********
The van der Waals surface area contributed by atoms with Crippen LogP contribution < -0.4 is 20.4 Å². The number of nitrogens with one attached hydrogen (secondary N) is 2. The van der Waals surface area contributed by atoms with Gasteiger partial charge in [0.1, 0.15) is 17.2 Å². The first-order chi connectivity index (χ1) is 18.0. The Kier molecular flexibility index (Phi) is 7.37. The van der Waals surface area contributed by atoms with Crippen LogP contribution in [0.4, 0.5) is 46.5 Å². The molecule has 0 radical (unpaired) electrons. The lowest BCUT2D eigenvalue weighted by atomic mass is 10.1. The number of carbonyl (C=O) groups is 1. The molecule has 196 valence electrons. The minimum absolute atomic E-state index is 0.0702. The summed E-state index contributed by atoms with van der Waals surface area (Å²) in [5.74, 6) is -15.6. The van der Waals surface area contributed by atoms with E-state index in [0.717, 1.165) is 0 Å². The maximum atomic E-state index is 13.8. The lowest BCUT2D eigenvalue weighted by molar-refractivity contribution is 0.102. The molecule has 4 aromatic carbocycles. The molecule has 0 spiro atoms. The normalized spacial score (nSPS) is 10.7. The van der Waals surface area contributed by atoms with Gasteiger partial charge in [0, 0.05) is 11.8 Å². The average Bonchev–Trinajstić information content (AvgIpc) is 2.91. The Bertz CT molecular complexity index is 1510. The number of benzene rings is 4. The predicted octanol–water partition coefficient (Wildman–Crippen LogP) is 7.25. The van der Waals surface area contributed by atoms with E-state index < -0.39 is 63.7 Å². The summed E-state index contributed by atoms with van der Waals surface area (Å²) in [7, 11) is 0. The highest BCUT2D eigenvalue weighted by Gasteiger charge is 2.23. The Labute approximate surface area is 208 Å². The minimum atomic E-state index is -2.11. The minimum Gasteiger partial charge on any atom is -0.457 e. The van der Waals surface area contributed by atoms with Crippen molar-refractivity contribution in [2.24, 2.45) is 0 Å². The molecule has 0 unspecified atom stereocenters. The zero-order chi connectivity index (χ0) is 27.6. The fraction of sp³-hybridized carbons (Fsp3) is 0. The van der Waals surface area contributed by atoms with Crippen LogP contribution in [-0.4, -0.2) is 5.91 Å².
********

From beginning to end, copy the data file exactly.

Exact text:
The van der Waals surface area contributed by atoms with Crippen LogP contribution < -0.4 is 20.4 Å². The number of nitrogens with one attached hydrogen (secondary N) is 2. The van der Waals surface area contributed by atoms with Gasteiger partial charge in [0.1, 0.15) is 17.2 Å². The first-order chi connectivity index (χ1) is 18.0. The Kier molecular flexibility index (Phi) is 7.37. The van der Waals surface area contributed by atoms with Crippen LogP contribution in [0.4, 0.5) is 46.5 Å². The molecule has 0 radical (unpaired) electrons. The lowest BCUT2D eigenvalue weighted by atomic mass is 10.1. The number of carbonyl (C=O) groups is 1. The molecule has 196 valence electrons. The minimum absolute atomic E-state index is 0.0702. The summed E-state index contributed by atoms with van der Waals surface area (Å²) in [5.74, 6) is -15.6. The van der Waals surface area contributed by atoms with E-state index in [0.717, 1.165) is 0 Å². The maximum atomic E-state index is 13.8. The lowest BCUT2D eigenvalue weighted by molar-refractivity contribution is 0.102. The molecule has 4 aromatic carbocycles. The molecule has 0 spiro atoms. The normalized spacial score (nSPS) is 10.7. The van der Waals surface area contributed by atoms with Gasteiger partial charge in [0, 0.05) is 11.8 Å². The average Bonchev–Trinajstić information content (AvgIpc) is 2.91. The Bertz CT molecular complexity index is 1510. The number of benzene rings is 4. The predicted octanol–water partition coefficient (Wildman–Crippen LogP) is 7.25. The van der Waals surface area contributed by atoms with E-state index < -0.39 is 63.7 Å². The summed E-state index contributed by atoms with van der Waals surface area (Å²) in [7, 11) is 0. The highest BCUT2D eigenvalue weighted by Gasteiger charge is 2.23. The Labute approximate surface area is 208 Å². The minimum atomic E-state index is -2.11. The minimum Gasteiger partial charge on any atom is -0.457 e. The van der Waals surface area contributed by atoms with Crippen molar-refractivity contribution in [2.24, 2.45) is 0 Å². The molecule has 0 unspecified atom stereocenters. The zero-order chi connectivity index (χ0) is 27.6. The fraction of sp³-hybridized carbons (Fsp3) is 0. The van der Waals surface area contributed by atoms with Crippen LogP contribution in [-0.4, -0.2) is 5.91 Å².